STEUBENVILLE, OHIO (CNS) — Franciscan Father Michael Scanlan, whose name is almost synonymous with the Franciscan University of Steubenville, died Jan. 7 at Garvey Manor, a Catholic nursing home in Hollidaysburg, Pennsylvania, after a long illness. He was 85.

The priest transformed the struggling College of Steubenville — now known as the Franciscan University of Steubenville — in the 1970s. He was its longtime president — from 1974 to 2000 — and then chancellor at the university from 2000 to 2011 when he retired. The school became a university in 1980 and changed its name in 1986.

Father Scanlan’s funeral arrangements reflect his involvement not only at the school but also his roots with his order: Third Order Regular Province of the Most Sacred Heart of Jesus, based in Loretto, Pennsylvania.


A viewing and wake was scheduled Jan. 10 at the university’s Christ the King Chapel and a memorial Mass was to be celebrated at the school’s fieldhouse Jan. 11. A viewing and vigil service also was to be held Jan. 11 at St. Francis Friary in Loretto, followed by Mass of Christian Burial Jan. 12 at the Chapel of the Immaculate Conception at St. Francis University, Loretto.

Father Scanlan, whose 1997 autobiography was titled “Let the Fire Fall,” was described by the provincial of his order, Franciscan Father Richard Davis, as “one of the most obedient, charitable, humble, and very holy men in our community.”

“The good he has done for the Province of the Most Sacred Heart of Jesus, for the order, and most importantly, for the entire church is a tremendous source of honor. I thank God he was my brother, my mentor, and my friend,” he said in a statement.

Franciscan Father Sean Sheridan, president of Franciscan University, said Father Scanlan is “rightfully credited with revitalizing the Catholic and Franciscan mission of the university” and with working with school leaders and students, emphasizing the importance of campus ministry and theology “now, by far our largest major.”

He said Father Scanlan also “led countless people into a deeper relationship with Jesus Christ and the Catholic Church. It is, perhaps, most of all for his spiritual fatherhood that so many will remember him with gratitude.”

Father Scanlan was born in 1931 in Cedarhurst, New York. He received a bachelor’s degree from Williams College, in Williamstown, Massachusetts, and law degree from Harvard University in 1956. After serving as staff judge advocate in the Air Force, he decided to become a priest and was ordained as a Franciscan Third Order Regular in 1964.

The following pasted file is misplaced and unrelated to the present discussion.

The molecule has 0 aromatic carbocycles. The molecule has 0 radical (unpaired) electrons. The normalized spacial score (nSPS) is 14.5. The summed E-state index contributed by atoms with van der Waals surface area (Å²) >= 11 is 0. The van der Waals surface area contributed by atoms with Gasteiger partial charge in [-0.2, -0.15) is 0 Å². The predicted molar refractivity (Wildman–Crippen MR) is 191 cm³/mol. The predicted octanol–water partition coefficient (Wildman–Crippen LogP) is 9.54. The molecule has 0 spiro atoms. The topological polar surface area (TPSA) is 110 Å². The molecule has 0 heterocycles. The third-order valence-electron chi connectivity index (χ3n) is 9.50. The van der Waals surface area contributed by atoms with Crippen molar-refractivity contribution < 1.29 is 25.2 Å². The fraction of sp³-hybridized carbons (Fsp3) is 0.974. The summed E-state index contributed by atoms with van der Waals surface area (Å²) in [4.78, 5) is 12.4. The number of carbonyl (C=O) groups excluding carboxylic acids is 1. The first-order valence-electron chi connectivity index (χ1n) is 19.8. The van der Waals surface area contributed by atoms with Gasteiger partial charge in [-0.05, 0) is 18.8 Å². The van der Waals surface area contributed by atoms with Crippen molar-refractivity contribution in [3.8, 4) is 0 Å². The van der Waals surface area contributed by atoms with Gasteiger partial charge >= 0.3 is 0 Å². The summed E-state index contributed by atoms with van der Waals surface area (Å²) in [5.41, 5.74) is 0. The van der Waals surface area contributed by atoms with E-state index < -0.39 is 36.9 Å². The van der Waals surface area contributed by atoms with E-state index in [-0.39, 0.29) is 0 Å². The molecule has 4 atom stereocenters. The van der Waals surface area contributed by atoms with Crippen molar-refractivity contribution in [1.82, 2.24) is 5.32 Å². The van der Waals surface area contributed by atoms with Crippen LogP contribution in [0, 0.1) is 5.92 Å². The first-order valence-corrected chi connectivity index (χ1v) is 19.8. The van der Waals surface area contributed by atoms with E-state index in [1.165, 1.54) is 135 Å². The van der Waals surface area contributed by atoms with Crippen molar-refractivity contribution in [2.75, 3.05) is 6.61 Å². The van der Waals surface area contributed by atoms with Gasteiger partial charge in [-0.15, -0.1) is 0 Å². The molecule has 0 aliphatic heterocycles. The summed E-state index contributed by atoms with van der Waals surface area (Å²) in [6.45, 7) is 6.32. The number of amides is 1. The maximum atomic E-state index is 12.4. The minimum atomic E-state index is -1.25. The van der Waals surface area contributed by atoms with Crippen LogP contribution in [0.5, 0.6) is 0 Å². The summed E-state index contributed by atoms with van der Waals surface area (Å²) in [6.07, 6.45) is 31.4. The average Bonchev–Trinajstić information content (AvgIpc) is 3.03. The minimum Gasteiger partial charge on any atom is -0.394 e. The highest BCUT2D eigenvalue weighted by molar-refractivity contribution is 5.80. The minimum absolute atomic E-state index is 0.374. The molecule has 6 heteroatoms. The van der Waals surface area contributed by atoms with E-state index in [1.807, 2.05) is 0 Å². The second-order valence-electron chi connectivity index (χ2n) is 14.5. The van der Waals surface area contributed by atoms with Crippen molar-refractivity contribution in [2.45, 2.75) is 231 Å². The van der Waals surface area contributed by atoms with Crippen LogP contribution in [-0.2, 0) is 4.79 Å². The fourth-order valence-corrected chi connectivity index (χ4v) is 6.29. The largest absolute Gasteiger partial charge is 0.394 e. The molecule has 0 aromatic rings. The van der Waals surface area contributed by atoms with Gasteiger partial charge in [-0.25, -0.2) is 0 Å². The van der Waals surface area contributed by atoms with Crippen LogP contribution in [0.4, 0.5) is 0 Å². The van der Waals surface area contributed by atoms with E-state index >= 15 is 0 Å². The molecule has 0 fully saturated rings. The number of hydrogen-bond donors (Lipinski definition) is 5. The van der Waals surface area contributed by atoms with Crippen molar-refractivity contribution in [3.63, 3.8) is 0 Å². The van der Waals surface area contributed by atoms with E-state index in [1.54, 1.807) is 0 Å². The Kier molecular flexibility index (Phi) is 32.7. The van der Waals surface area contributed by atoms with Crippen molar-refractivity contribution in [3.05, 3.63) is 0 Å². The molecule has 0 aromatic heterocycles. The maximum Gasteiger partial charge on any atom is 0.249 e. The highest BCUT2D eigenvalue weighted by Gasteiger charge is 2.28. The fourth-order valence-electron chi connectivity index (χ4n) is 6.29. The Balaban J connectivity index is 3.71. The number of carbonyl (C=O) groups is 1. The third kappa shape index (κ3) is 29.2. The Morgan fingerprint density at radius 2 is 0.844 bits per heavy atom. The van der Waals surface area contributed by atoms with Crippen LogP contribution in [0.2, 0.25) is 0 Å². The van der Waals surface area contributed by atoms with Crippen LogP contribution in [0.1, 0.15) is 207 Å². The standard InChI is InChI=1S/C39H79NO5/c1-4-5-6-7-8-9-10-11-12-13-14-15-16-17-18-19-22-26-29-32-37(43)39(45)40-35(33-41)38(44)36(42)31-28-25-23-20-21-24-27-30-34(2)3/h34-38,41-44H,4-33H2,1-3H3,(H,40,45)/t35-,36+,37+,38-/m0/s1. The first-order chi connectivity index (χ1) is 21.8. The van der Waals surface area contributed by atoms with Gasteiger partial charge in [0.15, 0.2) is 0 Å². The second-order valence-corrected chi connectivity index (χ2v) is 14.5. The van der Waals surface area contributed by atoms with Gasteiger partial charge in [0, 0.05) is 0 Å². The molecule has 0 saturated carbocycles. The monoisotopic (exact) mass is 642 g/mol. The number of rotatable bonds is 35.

He served five years as dean and director of the honors program at College of Steubenville and five years as rector-president at St. Francis Seminary in Loretto before being named president at Steubenville.

The priest was an early leader in the Catholic charismatic movement in the United States and wrote or co-authored more than 16 books and pamphlets about faith life.

He also co-founded a national Catholic evangelization ministry called FIRE, for Faith, Intercession, Repentance and Evangelism, and hosted the theology discussion program “Franciscan University Presents” for 18 years on EWTN.


In the summer of 1975, Father Scanlan hosted a summer conference on campus for priests, followed a year later by a Catholic evangelistic conference for teens. These conferences, now called Steubenville Youth Conferences, attract more than 55,000 high school youth and adults at dozens of conferences each summer in the U.S. and Canada.

A champion in the pro-life movement, Father Scanlan established President’s Day in January so students could attend the national March for Life in Washington without missing classes. In 1989, he was jailed after participating in a peaceful protest outside a Youngstown, Ohio, abortion clinic.

Father Scanlan received many honors during his lifetime, including the Pro Ecclesia et Pontifice Medal from Pope John Paul II in 1990 for distinguished service to the church.

When he was asked in a 2013 interview what was most important to him, he said it was living faithfully as a Franciscan and “being able to be sent wherever God wants you to serve his people.”